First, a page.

Non-destructive monitoring of ethylene vinyl acetate crosslinking
in PV-modules by luminescence spectroscopy
Jan Caspar Schlothauer
Received: 22 June 2017 / Accepted: 27 November 2017
Springer Science+Business Media B.V., part of Springer Nature 2017
This work reports on the prospects of using luminescence spectroscopy as a non-destructive method for the characterization of
ethylene vinyl acetate copolymer (EVA) crosslinking in photovoltaic (PV) modules. Luminescence has the potential to be easily
applied in-line for monitoring purposes, e.g. during manufacturing. We investigate the correlation of luminescence, Raman
spectroscopy and differential scanning calorimetry with the EVA crosslinking. We show that all these methods, including the lumi-
nescence method, show a good correlation with the hold time during the lamination process. Furthermore, time-dependent lumines-
cence measurements are introduced. These make use of the fact that the luminescence decreases upon the ultraviolet irradiation during
the measurement. In contrast to steady-state luminescence, this facilitates measurements that are inherently less dependent on possible
interfering signal artifacts, as these may occur in industrial PV modules due to other components of the PV module.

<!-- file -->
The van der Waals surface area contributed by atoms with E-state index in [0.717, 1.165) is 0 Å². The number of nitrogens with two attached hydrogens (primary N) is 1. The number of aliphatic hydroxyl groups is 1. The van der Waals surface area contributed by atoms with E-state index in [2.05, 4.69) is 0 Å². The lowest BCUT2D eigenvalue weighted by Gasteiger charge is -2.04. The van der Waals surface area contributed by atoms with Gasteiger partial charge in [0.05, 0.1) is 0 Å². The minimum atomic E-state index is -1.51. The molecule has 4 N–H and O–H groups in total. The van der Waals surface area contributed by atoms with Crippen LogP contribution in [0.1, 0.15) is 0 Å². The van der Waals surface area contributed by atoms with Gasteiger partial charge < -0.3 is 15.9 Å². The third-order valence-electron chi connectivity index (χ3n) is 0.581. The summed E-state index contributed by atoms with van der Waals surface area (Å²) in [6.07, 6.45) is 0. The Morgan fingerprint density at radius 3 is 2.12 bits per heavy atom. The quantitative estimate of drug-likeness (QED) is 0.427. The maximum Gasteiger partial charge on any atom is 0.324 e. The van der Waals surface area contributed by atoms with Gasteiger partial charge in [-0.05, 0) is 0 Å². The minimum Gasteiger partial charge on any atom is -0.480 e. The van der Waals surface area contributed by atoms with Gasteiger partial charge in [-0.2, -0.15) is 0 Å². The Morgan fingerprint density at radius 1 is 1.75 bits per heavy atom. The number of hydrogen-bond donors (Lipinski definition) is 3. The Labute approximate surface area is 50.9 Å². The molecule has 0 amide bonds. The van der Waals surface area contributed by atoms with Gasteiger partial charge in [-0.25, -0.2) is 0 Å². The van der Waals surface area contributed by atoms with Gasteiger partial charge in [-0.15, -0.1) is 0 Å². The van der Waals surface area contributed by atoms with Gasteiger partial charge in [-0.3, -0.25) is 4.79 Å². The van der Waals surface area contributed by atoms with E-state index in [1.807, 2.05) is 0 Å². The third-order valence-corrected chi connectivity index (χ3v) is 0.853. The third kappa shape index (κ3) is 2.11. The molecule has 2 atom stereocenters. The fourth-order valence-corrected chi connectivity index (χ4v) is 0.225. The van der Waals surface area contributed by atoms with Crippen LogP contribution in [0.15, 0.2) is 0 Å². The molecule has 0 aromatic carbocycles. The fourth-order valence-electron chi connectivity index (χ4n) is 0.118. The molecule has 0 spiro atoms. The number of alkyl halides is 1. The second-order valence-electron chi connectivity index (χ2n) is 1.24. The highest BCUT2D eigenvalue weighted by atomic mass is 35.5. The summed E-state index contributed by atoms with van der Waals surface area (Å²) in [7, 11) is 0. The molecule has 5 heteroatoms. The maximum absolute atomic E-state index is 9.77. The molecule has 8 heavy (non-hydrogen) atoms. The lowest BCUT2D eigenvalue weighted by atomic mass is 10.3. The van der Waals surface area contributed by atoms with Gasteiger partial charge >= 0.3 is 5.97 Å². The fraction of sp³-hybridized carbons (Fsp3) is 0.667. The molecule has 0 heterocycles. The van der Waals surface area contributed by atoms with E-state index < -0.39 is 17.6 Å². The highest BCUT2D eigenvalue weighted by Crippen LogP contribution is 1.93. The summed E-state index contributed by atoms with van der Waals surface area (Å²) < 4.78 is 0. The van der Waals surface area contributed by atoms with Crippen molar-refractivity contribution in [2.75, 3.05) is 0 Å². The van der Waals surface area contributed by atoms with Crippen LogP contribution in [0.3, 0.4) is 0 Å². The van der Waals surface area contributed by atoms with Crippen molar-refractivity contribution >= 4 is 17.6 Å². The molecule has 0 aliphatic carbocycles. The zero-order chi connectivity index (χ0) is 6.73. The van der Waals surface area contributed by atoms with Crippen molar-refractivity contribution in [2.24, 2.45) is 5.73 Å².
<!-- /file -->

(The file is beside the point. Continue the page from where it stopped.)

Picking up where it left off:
Ethylene vinyl acetate
The use of photovoltaics (PV) as a renewable source of elec-
trical energy has dramatically increased during the last years.
In addition to a low price, a long service life is a prerequisite
for the economic success of PV modules. Manufacturers of
PV modules therefore guarantee a lifetime of about 20–
30 years, within which the power output of the PV module
is allowed a maximum loss in output power of 20%.
To achieve these long lifetimes, a detailed monitoring and
quality control of the production process is necessary. A key
step in module manufacturing is the lamination of all compo-
nents of a PV module - usually consisting of front glass, a
front-layer of the encapsulation material, the cells, a back-
layer of the encapsulation material and a back sheet (or glass).
For the most common encapsulation material, ethylene-vinyl-
acetate copolymer (EVA), the crosslinking quality (degree of
crosslinking and homogeneity across the module) is of vital
importance for the lifetime of a PV module [1–4].
Therefore, the determination of the degree of crosslinking
during or immediately after the production process is essential
for the industry. Currently several destructive methods coexist
for determination of the degree of crosslinking of EVA [1,
5–7]. Standard practice is the determination using
SOXLETH extraction according to ASTM D2765–11 .
For this a sample is dissolved in a solvent and the insoluble
fraction (Gel content) is weighted against the soluble fraction.
A disadvantage is the long duration of the extraction process
and the demanding experimental precision. Other methods for
characterization, such as differential scanning calorimetry
Electronic supplementary material The online version of this article
(https://doi.org/10.1007/s10965-017-1409-y) contains supplementary
material, which is available to authorized users.
* Beate Röder
Jan Caspar Schlothauer
Humboldt-Universität zu Berlin, Unter den Linden 6,
10099 Berlin, Germany
CTR Carinthian Tech Research AG, Europastraße 4/1,
9524 Villach, Austria
PCCL Polymer Competence Center Leoben, Roseggerstraße 12,
8700 Leoben, Austria
Journal of Polymer Research (2017) 24:233